Behind the Scenes in Race for Speaker of the House


An eyewitness account from Capitol Hill courtesy of AAPS’ boots-on-the-ground on Capitol Hill, our DC Counsel Charles Sauer of The Market Institute:

Just a week ago, Congress was moving in the same direction that it always moves. However, that surprisingly changed this week.

The nearly uncontested heir to the throne, Congressman Boehner’s vacated role as Speaker of the House, was Kevin McCarthy. Majority Leader Kevin McCarthy represents California’s 23rd district and he was first elected to Congress in 2006. By almost any definition his rise through the party’s ranks have been meteoric. However, that all changed this week when he abruptly withdrew from the Speaker’s race.

It is currently still unclear what the specific reasons for Congressman McCarthy’s last minute withdrawal from the race, but it was due at least in part due to the group of 40 members that vowed to vote for Congressman Daniel Webster.

The process to elect the Speaker is complicated and requires near unanimous consent by the Republicans, and that support was a problem for Congressman McCarthy. Moments before the Congressman withdrew from the election the Republicans were at a lunch where the plan was to vote for the Republican nominee for Speaker. McCarthy had enough votes to easily win the nomination within the conference, however, that vote was only one of two needed to become Speaker. The second vote is a vote of the full House, so the next Speaker needs 218 votes to become Speaker and the Republican majority consists of 247 members. That means that the list of 40 Republican members that vowed to support Congressman Webster could have caused real havoc on the House floor.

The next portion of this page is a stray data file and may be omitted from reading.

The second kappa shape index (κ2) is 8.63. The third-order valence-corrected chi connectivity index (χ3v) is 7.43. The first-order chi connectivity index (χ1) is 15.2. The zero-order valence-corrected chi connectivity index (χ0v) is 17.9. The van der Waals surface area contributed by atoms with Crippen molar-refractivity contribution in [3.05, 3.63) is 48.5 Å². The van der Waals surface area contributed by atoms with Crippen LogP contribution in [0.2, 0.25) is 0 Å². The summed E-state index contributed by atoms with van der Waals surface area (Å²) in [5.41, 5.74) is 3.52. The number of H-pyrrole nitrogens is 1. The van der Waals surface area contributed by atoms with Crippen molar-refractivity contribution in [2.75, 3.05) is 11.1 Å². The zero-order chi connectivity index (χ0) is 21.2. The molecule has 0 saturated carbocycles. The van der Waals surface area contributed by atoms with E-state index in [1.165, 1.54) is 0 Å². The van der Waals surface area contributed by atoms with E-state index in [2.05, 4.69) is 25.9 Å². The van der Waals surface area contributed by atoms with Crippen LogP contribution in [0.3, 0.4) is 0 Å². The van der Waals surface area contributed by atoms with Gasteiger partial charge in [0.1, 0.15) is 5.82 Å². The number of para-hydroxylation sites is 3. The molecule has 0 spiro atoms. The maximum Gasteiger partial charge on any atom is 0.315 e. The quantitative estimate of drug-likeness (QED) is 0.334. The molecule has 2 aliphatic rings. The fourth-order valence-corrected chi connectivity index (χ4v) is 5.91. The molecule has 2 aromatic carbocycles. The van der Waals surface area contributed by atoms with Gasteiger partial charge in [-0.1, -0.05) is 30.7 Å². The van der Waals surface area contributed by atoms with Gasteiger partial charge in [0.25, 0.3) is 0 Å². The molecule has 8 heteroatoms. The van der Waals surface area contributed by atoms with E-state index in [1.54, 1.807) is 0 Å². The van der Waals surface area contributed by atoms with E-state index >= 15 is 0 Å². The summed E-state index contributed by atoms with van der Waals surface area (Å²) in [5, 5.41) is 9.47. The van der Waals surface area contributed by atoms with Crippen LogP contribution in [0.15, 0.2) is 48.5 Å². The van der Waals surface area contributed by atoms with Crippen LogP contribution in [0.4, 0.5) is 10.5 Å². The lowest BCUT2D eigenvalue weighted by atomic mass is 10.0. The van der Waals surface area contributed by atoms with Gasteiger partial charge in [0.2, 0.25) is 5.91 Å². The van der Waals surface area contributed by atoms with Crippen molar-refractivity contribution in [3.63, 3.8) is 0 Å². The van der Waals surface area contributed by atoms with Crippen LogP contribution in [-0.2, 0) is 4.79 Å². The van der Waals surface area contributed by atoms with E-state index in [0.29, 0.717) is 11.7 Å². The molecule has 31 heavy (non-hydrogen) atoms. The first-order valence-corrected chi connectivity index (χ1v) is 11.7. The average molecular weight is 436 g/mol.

Recognizing his problem, McCarthy withdrew. Recognizing that nobody else in the race had 218 votes either Speaker Boehner adjourned the meeting of the Caucus with unanimous consent.

So, the Republicans need to elect a Speaker that can unite the establishment with the rest of the party. The first candidate floated has been Congressman Paul Ryan. He has long been considered a threat to Leadership, but in recent years has grown closer to them as well. This unique perspective along with the respect that both sides makes Congressman Ryan a very possible choice. But, at this point Congressman Ryan is still turning down the idea of a nomination.

Many members are still coming to terms with the idea that Congressman Congressman McCarthy is out. This was almost impossible to fathom just a few days ago, but the real problem is that any path forward is also hard to identify.

AAPS will continue to fight for strong leadership that will help strengthen the patient physician relationship.

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